A person may be at risk of certain nutritional deficiencies when making the switch to a strictly vegetarian or vegan diet.
The specific nutrients that a person may be lacking will depend largely on the type of vegetarian diet that they eat.
For instance, a person who still eats dairy, fish, eggs, or a limited amount of meat may not have any issues with nutritional deficiencies. Conversely, people who follow vegan diets may need to supplement with vitamins and minerals, depending on their dietary intake and restrictions.
Some of the nutrients that are most likely to be lacking include:
Most people get their protein from meat, fish, or poultry. Lacto, ovo, and lacto-ovo vegetarians can get protein from both plant and animal sources. People who follow a vegan diet will not get protein from animal products. Some substitutes can include:
- certain grains, such as quinoa
- nut and seed butters
Iron is another nutrient that is present in red meats and other animal-based products. However, a person can get iron from other sources, such as:
- whole grain wheat
Calcium is primarily in milk and other dairy products. Some potential replacements for people following a vegetarian diet that does not include dairy include:
- fortified cereals
- collard greens
- fortified plant milk, such as soy or rice milk
The body produces vitamin D when the skin gets direct exposure to sunlight. However, certain factors can make it difficult to get enough vitamin D in this way. For example, in many countries, there is not much sun during the winter months, and people tend to cover up.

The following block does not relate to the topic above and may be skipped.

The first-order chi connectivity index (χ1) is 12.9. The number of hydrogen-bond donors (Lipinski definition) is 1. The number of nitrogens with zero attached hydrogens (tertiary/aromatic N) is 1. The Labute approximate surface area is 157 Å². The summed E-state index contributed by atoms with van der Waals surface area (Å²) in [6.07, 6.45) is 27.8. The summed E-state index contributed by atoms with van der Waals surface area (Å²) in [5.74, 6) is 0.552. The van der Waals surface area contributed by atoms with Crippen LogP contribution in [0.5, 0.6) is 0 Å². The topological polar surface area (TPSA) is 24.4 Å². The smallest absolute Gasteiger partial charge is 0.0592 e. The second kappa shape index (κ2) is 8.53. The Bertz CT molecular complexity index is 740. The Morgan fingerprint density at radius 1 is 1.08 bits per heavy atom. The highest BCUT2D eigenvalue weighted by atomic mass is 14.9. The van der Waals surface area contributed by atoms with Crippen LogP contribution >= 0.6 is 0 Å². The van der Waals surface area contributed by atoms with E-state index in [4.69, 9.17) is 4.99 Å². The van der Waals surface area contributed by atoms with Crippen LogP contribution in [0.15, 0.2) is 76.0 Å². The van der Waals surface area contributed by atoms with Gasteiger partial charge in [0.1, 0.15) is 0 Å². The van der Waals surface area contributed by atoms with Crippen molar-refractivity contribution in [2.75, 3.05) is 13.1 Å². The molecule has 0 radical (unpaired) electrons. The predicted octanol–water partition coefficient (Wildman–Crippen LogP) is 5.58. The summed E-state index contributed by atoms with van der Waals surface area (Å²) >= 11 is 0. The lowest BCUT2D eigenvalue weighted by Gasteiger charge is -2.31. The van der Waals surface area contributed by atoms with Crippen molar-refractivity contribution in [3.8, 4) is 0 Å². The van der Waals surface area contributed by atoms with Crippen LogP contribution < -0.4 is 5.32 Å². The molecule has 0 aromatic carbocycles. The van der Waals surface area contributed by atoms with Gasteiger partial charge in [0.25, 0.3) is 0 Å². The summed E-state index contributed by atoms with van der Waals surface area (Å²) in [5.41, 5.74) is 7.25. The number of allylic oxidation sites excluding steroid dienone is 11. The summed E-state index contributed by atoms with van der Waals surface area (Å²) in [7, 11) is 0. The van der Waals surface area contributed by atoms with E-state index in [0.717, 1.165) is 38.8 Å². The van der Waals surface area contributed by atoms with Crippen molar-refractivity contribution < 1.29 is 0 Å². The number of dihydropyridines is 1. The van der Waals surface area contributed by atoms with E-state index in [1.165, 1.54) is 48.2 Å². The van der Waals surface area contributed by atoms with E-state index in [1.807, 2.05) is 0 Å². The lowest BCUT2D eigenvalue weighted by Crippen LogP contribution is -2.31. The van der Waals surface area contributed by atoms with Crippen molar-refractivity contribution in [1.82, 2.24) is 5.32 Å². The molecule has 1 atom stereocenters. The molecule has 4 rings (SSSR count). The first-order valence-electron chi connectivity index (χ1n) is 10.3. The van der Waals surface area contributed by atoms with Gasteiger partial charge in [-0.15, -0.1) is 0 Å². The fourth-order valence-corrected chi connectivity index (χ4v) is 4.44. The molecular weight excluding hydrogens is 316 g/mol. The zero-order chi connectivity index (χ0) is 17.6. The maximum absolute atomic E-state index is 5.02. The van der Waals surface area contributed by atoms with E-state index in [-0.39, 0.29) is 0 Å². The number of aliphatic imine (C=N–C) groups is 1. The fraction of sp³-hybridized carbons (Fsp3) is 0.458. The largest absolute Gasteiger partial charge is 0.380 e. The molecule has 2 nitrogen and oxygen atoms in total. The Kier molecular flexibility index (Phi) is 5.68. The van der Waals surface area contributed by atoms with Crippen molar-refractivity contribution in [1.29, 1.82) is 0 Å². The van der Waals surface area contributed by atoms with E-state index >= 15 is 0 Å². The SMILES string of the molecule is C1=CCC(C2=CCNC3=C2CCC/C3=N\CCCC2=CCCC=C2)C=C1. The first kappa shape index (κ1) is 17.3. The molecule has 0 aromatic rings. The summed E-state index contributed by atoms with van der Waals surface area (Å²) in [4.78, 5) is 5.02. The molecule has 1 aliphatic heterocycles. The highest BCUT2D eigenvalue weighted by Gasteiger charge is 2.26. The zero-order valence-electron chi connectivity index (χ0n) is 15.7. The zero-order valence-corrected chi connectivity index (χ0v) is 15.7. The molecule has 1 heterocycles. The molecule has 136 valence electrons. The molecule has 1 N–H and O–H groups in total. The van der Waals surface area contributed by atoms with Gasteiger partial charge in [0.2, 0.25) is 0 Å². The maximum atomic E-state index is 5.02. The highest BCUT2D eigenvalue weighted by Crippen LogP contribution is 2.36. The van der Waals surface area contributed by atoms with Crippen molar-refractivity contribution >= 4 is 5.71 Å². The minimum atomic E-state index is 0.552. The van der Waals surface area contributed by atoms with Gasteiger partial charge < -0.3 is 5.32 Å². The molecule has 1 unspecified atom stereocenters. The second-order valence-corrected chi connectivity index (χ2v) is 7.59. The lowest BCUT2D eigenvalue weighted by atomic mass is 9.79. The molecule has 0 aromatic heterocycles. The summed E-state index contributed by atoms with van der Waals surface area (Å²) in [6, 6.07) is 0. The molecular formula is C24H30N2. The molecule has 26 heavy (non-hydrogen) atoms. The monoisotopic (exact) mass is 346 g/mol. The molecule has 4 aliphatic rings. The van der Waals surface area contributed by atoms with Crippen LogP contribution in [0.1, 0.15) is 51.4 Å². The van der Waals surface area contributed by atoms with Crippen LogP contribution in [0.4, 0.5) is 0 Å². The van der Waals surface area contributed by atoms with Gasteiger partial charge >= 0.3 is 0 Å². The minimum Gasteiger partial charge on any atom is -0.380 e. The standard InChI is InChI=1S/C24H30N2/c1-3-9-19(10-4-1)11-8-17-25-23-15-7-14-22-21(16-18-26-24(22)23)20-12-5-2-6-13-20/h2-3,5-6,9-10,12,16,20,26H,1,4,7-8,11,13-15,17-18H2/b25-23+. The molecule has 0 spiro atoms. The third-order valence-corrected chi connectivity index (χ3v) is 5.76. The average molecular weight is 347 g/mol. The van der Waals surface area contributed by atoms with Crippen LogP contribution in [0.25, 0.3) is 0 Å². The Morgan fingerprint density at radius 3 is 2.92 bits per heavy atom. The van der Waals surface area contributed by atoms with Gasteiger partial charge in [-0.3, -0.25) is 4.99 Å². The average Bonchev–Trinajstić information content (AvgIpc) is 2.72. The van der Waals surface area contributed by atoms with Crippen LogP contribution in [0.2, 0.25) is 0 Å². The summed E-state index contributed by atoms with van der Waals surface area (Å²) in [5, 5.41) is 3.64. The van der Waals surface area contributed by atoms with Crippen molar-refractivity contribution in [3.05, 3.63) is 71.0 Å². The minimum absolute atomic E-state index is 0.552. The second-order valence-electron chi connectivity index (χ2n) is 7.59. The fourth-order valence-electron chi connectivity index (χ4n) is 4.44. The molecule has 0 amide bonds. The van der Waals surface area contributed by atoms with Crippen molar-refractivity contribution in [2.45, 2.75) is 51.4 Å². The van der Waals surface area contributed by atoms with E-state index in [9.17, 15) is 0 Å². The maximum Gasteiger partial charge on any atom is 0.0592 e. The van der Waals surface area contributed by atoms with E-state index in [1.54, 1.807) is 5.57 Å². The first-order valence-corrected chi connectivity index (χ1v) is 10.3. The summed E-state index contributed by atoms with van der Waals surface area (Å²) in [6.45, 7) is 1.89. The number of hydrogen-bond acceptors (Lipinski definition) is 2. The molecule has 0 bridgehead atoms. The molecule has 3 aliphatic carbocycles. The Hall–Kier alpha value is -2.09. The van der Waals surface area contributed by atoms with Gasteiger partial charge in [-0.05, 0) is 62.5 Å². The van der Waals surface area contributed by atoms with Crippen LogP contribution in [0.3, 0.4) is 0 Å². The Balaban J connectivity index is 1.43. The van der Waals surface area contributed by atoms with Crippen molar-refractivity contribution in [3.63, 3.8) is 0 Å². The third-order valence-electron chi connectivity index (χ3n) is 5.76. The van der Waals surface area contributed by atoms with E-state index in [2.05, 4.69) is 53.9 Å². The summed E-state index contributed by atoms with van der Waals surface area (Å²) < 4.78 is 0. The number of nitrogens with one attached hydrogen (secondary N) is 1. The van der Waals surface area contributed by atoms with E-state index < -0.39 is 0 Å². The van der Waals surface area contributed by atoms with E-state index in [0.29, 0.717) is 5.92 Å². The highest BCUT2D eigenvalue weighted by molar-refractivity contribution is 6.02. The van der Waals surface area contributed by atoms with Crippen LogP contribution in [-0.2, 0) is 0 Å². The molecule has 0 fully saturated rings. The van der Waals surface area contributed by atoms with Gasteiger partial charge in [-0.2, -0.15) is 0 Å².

As the dietary sources of vitamin D are mostly animal products, vitamin D supplements are the best way for many vegetarians and vegans to get consistent, absorbable vitamin D.
Zinc is another nutrient that is important for a person’s body. Many animal-based foods are high in zinc, including meat, seafood, eggs, and dairy. However, there are also plant-based sources of zinc, such as:
- soy products
Omega-3 fatty acids
Omega-3 fatty acids are present in fish, such as salmon. These healthful fats are important for overall health, especially brain health.
Although plant-based omega-3 fatty acids also occur naturally in chia seeds, algal oil, and flax, these are a type called alpha-linolenic acids, which the body has a limited ability to convert to active forms. Therefore, a person may wish to look for fortified products or talk to their doctor about omega-3 supplements.
Vitamin B-12 is important for many functions in the body, including red blood cell production. A vegetarian can obtain vitamin B-12 from:
- eggs and milk, if they are following a vegetarian diet that includes these foods
- certain fortified cereals
- fortified plant milk
- nutritional yeast
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